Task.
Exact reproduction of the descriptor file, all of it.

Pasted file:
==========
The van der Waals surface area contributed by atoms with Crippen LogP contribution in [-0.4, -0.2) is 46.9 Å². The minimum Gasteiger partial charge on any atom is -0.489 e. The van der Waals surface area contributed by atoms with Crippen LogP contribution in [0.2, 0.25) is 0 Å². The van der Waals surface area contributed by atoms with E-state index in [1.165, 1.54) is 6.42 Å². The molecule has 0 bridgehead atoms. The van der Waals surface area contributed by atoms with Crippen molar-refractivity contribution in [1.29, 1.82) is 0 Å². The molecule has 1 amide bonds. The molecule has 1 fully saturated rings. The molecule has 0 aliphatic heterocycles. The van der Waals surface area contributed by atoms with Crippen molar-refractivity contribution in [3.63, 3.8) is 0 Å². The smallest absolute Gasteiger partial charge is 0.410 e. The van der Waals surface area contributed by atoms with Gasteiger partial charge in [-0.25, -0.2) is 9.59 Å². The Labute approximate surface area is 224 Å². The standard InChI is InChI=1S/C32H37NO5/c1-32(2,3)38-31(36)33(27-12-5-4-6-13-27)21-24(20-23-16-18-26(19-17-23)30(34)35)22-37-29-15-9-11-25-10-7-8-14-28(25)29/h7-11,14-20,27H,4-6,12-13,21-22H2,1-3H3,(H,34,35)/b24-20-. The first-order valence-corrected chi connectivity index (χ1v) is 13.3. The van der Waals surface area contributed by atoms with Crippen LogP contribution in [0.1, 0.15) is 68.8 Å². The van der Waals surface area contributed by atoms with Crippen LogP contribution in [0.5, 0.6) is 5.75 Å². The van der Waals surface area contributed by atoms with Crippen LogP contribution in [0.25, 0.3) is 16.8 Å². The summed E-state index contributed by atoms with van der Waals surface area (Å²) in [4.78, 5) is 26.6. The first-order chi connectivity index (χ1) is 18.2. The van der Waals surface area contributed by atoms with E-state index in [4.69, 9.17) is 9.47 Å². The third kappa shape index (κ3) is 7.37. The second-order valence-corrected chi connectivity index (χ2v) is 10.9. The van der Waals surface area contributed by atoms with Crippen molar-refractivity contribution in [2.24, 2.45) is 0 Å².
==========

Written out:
The van der Waals surface area contributed by atoms with Crippen LogP contribution in [-0.4, -0.2) is 46.9 Å². The minimum Gasteiger partial charge on any atom is -0.489 e. The van der Waals surface area contributed by atoms with Crippen LogP contribution in [0.2, 0.25) is 0 Å². The van der Waals surface area contributed by atoms with E-state index in [1.165, 1.54) is 6.42 Å². The molecule has 0 bridgehead atoms. The van der Waals surface area contributed by atoms with Crippen molar-refractivity contribution in [1.29, 1.82) is 0 Å². The molecule has 1 amide bonds. The molecule has 1 fully saturated rings. The molecule has 0 aliphatic heterocycles. The van der Waals surface area contributed by atoms with Crippen molar-refractivity contribution in [3.63, 3.8) is 0 Å². The smallest absolute Gasteiger partial charge is 0.410 e. The van der Waals surface area contributed by atoms with Gasteiger partial charge in [-0.25, -0.2) is 9.59 Å². The Labute approximate surface area is 224 Å². The standard InChI is InChI=1S/C32H37NO5/c1-32(2,3)38-31(36)33(27-12-5-4-6-13-27)21-24(20-23-16-18-26(19-17-23)30(34)35)22-37-29-15-9-11-25-10-7-8-14-28(25)29/h7-11,14-20,27H,4-6,12-13,21-22H2,1-3H3,(H,34,35)/b24-20-. The first-order valence-corrected chi connectivity index (χ1v) is 13.3. The van der Waals surface area contributed by atoms with Crippen LogP contribution in [0.1, 0.15) is 68.8 Å². The van der Waals surface area contributed by atoms with Crippen LogP contribution in [0.5, 0.6) is 5.75 Å². The van der Waals surface area contributed by atoms with Crippen LogP contribution in [0.25, 0.3) is 16.8 Å². The summed E-state index contributed by atoms with van der Waals surface area (Å²) in [4.78, 5) is 26.6. The first-order chi connectivity index (χ1) is 18.2. The van der Waals surface area contributed by atoms with E-state index in [4.69, 9.17) is 9.47 Å². The third kappa shape index (κ3) is 7.37. The second-order valence-corrected chi connectivity index (χ2v) is 10.9. The van der Waals surface area contributed by atoms with Crippen molar-refractivity contribution in [2.24, 2.45) is 0 Å².